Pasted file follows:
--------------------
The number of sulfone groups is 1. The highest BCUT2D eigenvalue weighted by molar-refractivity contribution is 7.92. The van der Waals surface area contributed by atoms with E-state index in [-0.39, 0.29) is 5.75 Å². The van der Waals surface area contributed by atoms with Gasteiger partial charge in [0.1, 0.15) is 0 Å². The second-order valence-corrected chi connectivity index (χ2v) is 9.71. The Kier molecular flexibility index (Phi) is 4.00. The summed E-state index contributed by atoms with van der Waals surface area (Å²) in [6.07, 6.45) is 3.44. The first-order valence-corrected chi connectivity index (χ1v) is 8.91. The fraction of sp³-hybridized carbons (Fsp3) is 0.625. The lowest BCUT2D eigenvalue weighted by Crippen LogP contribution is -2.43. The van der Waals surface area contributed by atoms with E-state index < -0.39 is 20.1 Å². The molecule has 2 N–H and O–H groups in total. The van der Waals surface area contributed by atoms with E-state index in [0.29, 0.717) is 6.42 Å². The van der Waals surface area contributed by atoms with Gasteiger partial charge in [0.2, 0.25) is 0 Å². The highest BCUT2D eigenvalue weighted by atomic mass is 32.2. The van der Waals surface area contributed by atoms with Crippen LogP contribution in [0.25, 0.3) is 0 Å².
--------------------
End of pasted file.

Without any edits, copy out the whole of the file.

The number of sulfone groups is 1. The highest BCUT2D eigenvalue weighted by molar-refractivity contribution is 7.92. The van der Waals surface area contributed by atoms with E-state index in [-0.39, 0.29) is 5.75 Å². The van der Waals surface area contributed by atoms with Gasteiger partial charge in [0.1, 0.15) is 0 Å². The second-order valence-corrected chi connectivity index (χ2v) is 9.71. The Kier molecular flexibility index (Phi) is 4.00. The summed E-state index contributed by atoms with van der Waals surface area (Å²) in [6.07, 6.45) is 3.44. The first-order valence-corrected chi connectivity index (χ1v) is 8.91. The fraction of sp³-hybridized carbons (Fsp3) is 0.625. The lowest BCUT2D eigenvalue weighted by Crippen LogP contribution is -2.43. The van der Waals surface area contributed by atoms with E-state index < -0.39 is 20.1 Å². The molecule has 2 N–H and O–H groups in total. The van der Waals surface area contributed by atoms with E-state index in [0.29, 0.717) is 6.42 Å². The van der Waals surface area contributed by atoms with Gasteiger partial charge in [0.2, 0.25) is 0 Å². The highest BCUT2D eigenvalue weighted by atomic mass is 32.2. The van der Waals surface area contributed by atoms with Crippen LogP contribution in [0.25, 0.3) is 0 Å².